Licensing Complaints & Investigations
The process by which the State of Florida regulates licensed businesses and professionals is complex. There are critical deadlines that must be followed to successfully resolve your case. You also have important legal rights during this process, but these rights can be waived by missing key deadlines.
Helping you keep your license!
The process by which the State of Florida regulates licensed businesses and professionals is complex. There are critical deadlines that must be followed to successfully resolve your case. You also have important legal rights during this process, but these rights can be waived by missing key deadlines. The investigation process can be confusing, and you should consult with an experienced attorney to avoid negative consequences and help you keep your professional license.
Our Role as Your Professional License Attorney
Our firm represents all types of licensed businesses and professionals facing these of legal issues. We can help you:
- Present your side of the story to the regulating agency and the Board
- Respond to the allegations made against you in the complaint
- Provide advice on how to successfully navigate the system
- Avoid missing important deadlines
- Review correspondence from the regulating agency
- Prepare for your appearance before the Board
Receiving an Investigative Letter
Anyone, including a former patient, client, or competitor, can file a complaint against your license with the regulating agency, such as the Department of Business and Professional Regulation (DBPR), the Department of Financial Services (DFS), or the Department of Health (DOH). When these state agencies receive a complaint, they may open an investigation into that complaint. The case gets assigned to an investigator, a non-attorney who works out of one of the many local agency offices in the State of Florida.
The investigator is like a police detective; he or she will interview witnesses, review documents, and gather evidence. At this stage, you will receive an investigative letter. In this letter, the agency informs you that a complaint has been filed against your license. This letter also informs you of an important right. You have the right to file a written response to the complaint after receiving the letter. You can also be interviewed by the investigator in lieu of filing a written response. Note, you do NOT have to respond to the investigative letter. At this same stage, you may also receive a subpoena from the agency. A subpoena is a legal document that compels you to hand over evidence to the investigator. It is important that you respond to the subpoena quickly and accurately, or you could face additional discipline. If you receive an investigative letter and/or subpoena from DOH, it is highly recommended that you speak with an attorney before responding. Communicating with the investigator is a lot like communicating with the police; anything you say can and will be used against you! It is also important that you do not ignore the letter, as issues with the agency rarely go away on their own.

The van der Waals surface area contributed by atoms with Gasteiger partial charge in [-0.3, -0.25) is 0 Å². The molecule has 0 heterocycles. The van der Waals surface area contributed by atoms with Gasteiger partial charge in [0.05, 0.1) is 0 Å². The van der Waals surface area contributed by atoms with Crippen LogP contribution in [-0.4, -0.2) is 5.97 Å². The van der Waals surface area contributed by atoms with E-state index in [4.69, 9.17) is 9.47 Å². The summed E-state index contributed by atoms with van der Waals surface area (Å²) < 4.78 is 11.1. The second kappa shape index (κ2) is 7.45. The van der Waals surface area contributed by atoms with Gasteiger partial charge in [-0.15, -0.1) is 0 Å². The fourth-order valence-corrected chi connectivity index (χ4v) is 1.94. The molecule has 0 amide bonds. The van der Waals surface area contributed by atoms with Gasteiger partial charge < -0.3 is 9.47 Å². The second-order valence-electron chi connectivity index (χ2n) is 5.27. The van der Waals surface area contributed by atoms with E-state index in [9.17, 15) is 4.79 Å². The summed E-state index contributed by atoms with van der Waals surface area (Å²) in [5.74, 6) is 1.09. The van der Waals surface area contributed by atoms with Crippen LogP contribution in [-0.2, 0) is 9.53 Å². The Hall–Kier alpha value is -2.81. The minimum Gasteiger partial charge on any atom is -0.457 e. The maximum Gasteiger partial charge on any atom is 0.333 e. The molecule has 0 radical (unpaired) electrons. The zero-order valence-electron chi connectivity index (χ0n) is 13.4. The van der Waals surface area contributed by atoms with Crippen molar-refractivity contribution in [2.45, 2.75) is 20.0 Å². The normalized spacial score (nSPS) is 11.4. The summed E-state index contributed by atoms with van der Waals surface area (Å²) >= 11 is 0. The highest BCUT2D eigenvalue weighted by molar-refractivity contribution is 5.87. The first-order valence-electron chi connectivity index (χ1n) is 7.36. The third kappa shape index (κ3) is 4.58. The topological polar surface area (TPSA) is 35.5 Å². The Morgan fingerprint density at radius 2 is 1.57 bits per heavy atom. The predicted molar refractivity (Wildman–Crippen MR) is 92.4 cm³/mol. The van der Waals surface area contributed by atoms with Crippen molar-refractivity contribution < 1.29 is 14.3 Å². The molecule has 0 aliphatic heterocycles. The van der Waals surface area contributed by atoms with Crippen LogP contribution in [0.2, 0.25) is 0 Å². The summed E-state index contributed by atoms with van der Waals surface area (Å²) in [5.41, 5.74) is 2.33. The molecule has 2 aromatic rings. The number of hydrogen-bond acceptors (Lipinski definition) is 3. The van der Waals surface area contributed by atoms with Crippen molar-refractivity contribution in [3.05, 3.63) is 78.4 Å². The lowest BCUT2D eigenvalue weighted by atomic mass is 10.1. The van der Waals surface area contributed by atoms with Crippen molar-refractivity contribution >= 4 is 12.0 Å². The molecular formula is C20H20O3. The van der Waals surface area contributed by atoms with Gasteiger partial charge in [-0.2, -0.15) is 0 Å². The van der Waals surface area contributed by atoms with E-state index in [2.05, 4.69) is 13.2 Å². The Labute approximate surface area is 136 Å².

Receiving an Administrative Complaint & Filing the Election of Rights
Once the investigator completes his or her investigation, the case is sent to the state agency’s headquarters. The case is then reviewed by an agency attorney (called a prosecutor), to determine whether the agency will file a formal administrative complaint (AC) against your license. If the agency and the Board choose to bring formal charges, you will be served with an AC, which outlines the allegations against you that, if proven true, would be grounds for disciplining your license. Once you receive the AC, you have 21 days to respond by filing an Election of Rights (EOR) form. Your options for responding to the AC are generally as follows:
- Informal Hearing - where you admit to the truth of the allegations and go before your professional Board, who will determine what discipline you will receive.
- Formal Hearing - where you deny some or all the allegations and request a trial before an Administrative Law Judge (ALJ) to challenge the allegations.
- Settlement Agreement - in some instances, the agency may offer you a settlement agreement at the very beginning of the case. You may accept this agreement, or an experienced attorney may be able to negotiate for a more favorable agreement. All settlement agreements must be approved by the relevant professional Board.
As you can see, how you choose to respond to the AC can greatly impact your case. Consult with an attorney to better understand whether you should deny the allegations, whether you should accept an offered settlement agreement, and what possible discipline you may be facing.
Appearing Before the Board
If you choose option 1 or option 3 above, you will likely have to appear before your professional Board, if your specific license is governed by a Board. Many professional licenses are governed by Boards. These appearances require a great deal of preparation, review of the relevant documents, and familiarity with the operation and decorum of the Board. Our firm thoroughly prepares our clients for their Board appearances and works to present their cases to the Board in the best light possible. The Board determines what your ultimate discipline will be. To do this, they apply formal disciplinary guidelines. These guidelines are not set in stone. The Board can deviate from the guidelines if it finds that there are either aggravating or mitigating factors in your case. Every case is unique, so it is important carefully review all the facts to determine what the best arguments are to make to the Board.
Consult with our Lawyers
Howell, Buchan & Strong represents licensed professionals and facilities.
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